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Memory study suggests sage may be aptly named

For at least 400 years, herbalists have recommended sage to improve memory, and the plant extract is in Chinese herbal medicines for age-related memory loss. Now British researchers have found that Salvia lavandulaefolia, or Spanish sage, has memory-enhancing benefits.

On a test of word recall, 44 college students who had taken capsules containing sage oil remembered more of the 15 words presented earlier in the day than those who took placebos.

The participants took the tests before taking any capsules and again at intervals of one hour and 2 1/2, four and six hours after taking different doses of the oil or a placebo. The most striking effect occurred one hour and 2 1/2 hours after a 50-microliter dose. Neither the lowest dose (25 microliter) nor the highest (150 microliter) improved results.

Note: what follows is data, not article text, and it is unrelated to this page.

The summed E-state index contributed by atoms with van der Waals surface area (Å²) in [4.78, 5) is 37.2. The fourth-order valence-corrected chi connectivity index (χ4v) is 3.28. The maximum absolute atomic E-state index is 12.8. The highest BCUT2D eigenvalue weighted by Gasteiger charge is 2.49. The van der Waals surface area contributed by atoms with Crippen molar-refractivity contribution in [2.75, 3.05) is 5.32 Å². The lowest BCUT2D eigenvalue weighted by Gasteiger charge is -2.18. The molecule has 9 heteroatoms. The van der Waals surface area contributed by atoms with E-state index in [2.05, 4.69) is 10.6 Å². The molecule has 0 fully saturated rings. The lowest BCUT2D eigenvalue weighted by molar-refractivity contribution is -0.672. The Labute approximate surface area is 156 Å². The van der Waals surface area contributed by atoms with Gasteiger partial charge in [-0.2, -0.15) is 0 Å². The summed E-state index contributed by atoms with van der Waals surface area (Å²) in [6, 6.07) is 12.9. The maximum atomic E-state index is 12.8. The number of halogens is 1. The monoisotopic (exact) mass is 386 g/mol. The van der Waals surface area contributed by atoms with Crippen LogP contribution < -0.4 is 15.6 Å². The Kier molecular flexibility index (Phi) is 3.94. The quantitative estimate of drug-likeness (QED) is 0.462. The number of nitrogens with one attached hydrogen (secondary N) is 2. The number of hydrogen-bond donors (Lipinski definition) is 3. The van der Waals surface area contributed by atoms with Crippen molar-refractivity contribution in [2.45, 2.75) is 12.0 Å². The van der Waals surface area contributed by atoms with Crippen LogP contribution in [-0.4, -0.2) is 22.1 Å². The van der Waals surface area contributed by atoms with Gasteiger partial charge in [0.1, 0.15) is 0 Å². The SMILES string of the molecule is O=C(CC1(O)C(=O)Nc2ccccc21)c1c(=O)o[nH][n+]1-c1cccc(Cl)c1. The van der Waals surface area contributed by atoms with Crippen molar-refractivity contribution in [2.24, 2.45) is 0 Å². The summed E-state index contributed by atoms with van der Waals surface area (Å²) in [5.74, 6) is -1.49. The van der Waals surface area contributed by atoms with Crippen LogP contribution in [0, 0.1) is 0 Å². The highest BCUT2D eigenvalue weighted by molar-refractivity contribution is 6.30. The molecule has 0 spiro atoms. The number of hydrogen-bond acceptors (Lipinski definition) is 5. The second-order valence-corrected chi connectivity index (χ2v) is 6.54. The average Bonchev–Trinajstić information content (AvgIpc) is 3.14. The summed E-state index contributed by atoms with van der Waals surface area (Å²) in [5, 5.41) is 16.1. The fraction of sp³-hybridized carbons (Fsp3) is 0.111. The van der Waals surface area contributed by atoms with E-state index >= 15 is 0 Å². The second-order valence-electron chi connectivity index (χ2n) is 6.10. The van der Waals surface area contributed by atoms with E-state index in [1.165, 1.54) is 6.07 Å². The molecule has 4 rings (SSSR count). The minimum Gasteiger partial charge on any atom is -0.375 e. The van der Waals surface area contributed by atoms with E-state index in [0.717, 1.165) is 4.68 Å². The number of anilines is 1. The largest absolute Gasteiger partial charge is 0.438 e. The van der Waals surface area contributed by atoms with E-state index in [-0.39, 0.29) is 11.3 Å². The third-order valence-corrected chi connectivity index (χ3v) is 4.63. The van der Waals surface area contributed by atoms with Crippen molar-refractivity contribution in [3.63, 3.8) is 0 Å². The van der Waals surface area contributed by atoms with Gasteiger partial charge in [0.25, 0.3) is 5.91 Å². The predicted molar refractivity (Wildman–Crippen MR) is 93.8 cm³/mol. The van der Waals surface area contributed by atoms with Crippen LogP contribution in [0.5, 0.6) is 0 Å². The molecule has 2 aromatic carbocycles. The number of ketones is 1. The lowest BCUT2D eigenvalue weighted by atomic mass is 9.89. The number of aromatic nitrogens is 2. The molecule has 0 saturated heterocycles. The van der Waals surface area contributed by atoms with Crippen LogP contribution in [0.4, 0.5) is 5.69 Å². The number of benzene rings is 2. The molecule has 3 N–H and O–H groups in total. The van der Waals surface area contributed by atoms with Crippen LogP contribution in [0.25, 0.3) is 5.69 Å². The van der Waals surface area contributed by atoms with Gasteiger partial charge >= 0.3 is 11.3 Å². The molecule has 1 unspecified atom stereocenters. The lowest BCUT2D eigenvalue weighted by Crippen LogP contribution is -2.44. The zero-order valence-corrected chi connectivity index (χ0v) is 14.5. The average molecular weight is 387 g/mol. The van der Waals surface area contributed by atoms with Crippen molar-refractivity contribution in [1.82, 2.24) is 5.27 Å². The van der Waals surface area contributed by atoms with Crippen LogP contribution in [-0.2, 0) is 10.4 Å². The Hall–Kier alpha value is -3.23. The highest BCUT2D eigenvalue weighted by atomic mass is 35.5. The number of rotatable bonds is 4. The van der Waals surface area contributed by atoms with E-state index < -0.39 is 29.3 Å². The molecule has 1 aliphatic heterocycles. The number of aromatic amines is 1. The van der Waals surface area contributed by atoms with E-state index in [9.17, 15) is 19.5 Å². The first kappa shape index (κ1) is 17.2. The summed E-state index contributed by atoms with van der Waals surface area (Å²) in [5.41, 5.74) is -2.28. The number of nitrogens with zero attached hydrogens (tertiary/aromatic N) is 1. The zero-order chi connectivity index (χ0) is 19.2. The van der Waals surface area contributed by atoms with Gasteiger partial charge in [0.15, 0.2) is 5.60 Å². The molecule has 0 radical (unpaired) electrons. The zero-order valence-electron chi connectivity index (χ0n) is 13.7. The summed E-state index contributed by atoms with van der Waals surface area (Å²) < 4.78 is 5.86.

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Earlier research had shown that sage inhibits an enzyme that breaks down acetylcholine, a chemical messenger in the brain, and researchers at the University of Newcastle and University of Northumbria think this may explain the benefit.

The study was published in the August issue of Pharmacology, Biochemistry and Behavior.

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-- Dianne Partie Lange


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